George Eliot is the third Victorian female author whose novel I’ve ever read. The first is Louisa May Alcott (which I have failed), then Anna Sewell. And I have to confess sadly that Sewell is the only one so far I could get on very well; meaning that The Mill on The Floss did not quite impressed me like I have expected. I can blame it on Zola, for I confessed that I haven’t completely moved on from La Bête Humaine before I took The Mill, but I think it’s just me.
The Mill on the Floss is about the Tullivers who owned Dorlcote Mill on the bank of Floss River. There Tom and Maggie Tulliver had a happy childhood and formed an intimate bond as brother and sister. Until one day the Tullivers lost their fortune, land and mill from bankruptcy. Tom must drop out his education and were forced to finance the family on very early age, while the whole family was suffering from humiliation. Meanwhile Maggie met Philip Wakem, the son of Tullivers’ enemy, a hunchback and deformed young man who fell in love with Maggie. Inspired by the childhood sentimental friendship and out of pity, Maggie met Philip secretly.
Years later Tom successfully restored the family honor by paying the debt. While Philip was once again trying to renew his approach to Maggie, the girl found herself attracted to Stephen—her cousin’s fiancée—who returned her feeling. Now Maggie was in a dilemma between love and conscience. Which one should she accept: the man she didn’t love but she couldn’t hurt the heart; or the man she’s in love with, who belonged to her beloved cousin?
Actually this book is rather flat to me especially in the early pages, which I often skipped whenever the story switched to the nonsense Gleggs or Pullets. And although the ending is unexpected—but quite cliché—Eliot has failed to grab me deep into the story.
From the main characters, I did not find any favorite, Maggie is the least one. I felt there was a contradiction in her personality. In a way she was a smart girl with self-esteem, and person like this usually acts more from logic than from emotion. At first I imagined Maggie would grow up like Isabel Archer in The Portrait of A Lady; but the more I follow her story, the more I’m astonished to find Maggie turned to be sentimental and always in confused state. She kept changing her decision and could not be firm with what she has decided.
I think the main youngsters in this story were all selfish in their own ways—yes, even Maggie. Tom was the ‘best of the bad’ for me, for although he was selfish and narrow minded, he has been successful in fulfilling his father’s will. I can’t blame him too much because he had grown up with the fixed idea which his father, the families and the society have planted on him that family honor is number one. Tom has carried a burden too heavy for him; and in that situation, there’s no place for any imagination, and that’s why he kept carrying a straight purpose in life; because he saw that’s the only way he could survive.
Stephen Guest was a pure egoist man. He was born and grown up as the son of a rich and honorable family; he always got what he needed. I think there were a lot of examples of his kind. Philip Wakem was the most annoying one for me. I know that it’s hard to live as a half-crippled man, but that didn’t give him the right to force others to make him happier or make his life easier. It was selfishness too; and I always dislike people who pity himself and make his weakness as an excuse. Life is hard for everyone, but our Creator gives us the mean to survive. To be different with others doesn’t mean we are weaker than them. Wake up Wakem! Don’t just drown yourself in romantic love, there’re many other things in life you can pursue!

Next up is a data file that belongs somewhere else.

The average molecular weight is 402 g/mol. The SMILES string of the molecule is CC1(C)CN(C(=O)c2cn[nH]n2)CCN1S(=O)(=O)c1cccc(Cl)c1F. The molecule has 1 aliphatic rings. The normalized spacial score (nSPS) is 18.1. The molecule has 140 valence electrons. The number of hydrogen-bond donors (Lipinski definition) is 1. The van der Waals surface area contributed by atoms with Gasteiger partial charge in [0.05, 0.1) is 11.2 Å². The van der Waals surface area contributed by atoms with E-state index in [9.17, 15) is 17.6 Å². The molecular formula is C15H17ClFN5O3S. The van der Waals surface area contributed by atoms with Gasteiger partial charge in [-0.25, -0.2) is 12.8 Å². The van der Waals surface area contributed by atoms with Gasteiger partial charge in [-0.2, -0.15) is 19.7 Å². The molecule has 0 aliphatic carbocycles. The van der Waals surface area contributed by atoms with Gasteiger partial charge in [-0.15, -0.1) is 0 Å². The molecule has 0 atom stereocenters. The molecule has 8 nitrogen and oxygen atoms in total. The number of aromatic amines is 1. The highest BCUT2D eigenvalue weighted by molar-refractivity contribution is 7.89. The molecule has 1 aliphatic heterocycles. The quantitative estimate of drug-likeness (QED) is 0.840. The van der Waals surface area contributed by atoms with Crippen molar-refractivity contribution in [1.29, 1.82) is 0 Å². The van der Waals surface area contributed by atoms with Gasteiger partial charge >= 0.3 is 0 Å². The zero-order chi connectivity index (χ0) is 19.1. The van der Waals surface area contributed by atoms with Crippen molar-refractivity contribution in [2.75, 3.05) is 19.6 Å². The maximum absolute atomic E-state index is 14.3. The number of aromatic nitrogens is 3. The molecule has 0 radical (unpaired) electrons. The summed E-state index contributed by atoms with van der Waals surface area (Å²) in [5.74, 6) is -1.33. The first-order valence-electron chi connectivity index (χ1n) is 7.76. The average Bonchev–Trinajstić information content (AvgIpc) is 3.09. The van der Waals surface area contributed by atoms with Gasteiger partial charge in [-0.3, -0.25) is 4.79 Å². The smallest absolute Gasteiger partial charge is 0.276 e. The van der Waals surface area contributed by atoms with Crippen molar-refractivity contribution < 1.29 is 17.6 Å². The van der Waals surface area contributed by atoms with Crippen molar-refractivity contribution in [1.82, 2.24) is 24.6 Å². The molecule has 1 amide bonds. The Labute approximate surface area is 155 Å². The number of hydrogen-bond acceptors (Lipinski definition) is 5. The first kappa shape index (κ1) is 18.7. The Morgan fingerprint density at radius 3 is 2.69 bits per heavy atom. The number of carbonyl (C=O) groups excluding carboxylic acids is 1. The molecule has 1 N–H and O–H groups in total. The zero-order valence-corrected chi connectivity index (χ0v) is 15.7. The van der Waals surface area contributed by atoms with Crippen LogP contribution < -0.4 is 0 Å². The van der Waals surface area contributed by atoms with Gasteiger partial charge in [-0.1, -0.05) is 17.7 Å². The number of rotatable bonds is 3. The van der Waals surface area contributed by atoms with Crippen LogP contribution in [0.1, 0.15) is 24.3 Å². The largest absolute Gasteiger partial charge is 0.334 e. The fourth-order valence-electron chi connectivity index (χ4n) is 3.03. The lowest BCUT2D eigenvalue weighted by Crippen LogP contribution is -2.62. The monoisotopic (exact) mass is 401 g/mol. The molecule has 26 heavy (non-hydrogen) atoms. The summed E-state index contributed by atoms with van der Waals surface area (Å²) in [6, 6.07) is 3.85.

And last but not least there is Maggie, the so called ‘heroine’. Maggie was a person who always longed for love, she needed to be treated passionately and be forgiven from her faults, but she never tried quite hard to repentant. Maybe it’s because she was careless and lived in her own dreams; but perhaps it’s because she was indifferent; she lived only for herself. Maggie chose to be with Philip because she didn’t want to hurt Philip and Lucy. That’s ridiculous because with that, she would hurt Stephen and Philip, because she never loved him. Nonetheless, Maggie kept her decision, because marrying Philip would be a martyrdom kind of act of her love. Selfishness… or narrow-mindedness?
With The Mill on The Floss, Eliot would like to criticize people prejudices; and particularly prejudices which made women suffered. Maggie, with her different way of thinking than the society, had been successively made infamous decisions which invited unfair prejudices from the society. Both Maggie and Stephen would be cheating to their supposed partners; but while people forgave Stephen, they judged Maggie severely. This only reflect where women’s position in the society was when Eliot lived—in 19th century—as this novel was also a semi-autobiographical story of Mary Anne Evans, the real name of George Eliot.
Three stars for The Mill on the Floss.
I read the Penguin English Library paperback version
This book is counted for:
Baca Bareng BBI 2013 (April – book about woman/written by a woman)
3rd book for Read Big! Reading Challenge
5th book for New Authors Reading Challenge 2013
42nd book for The Classics Club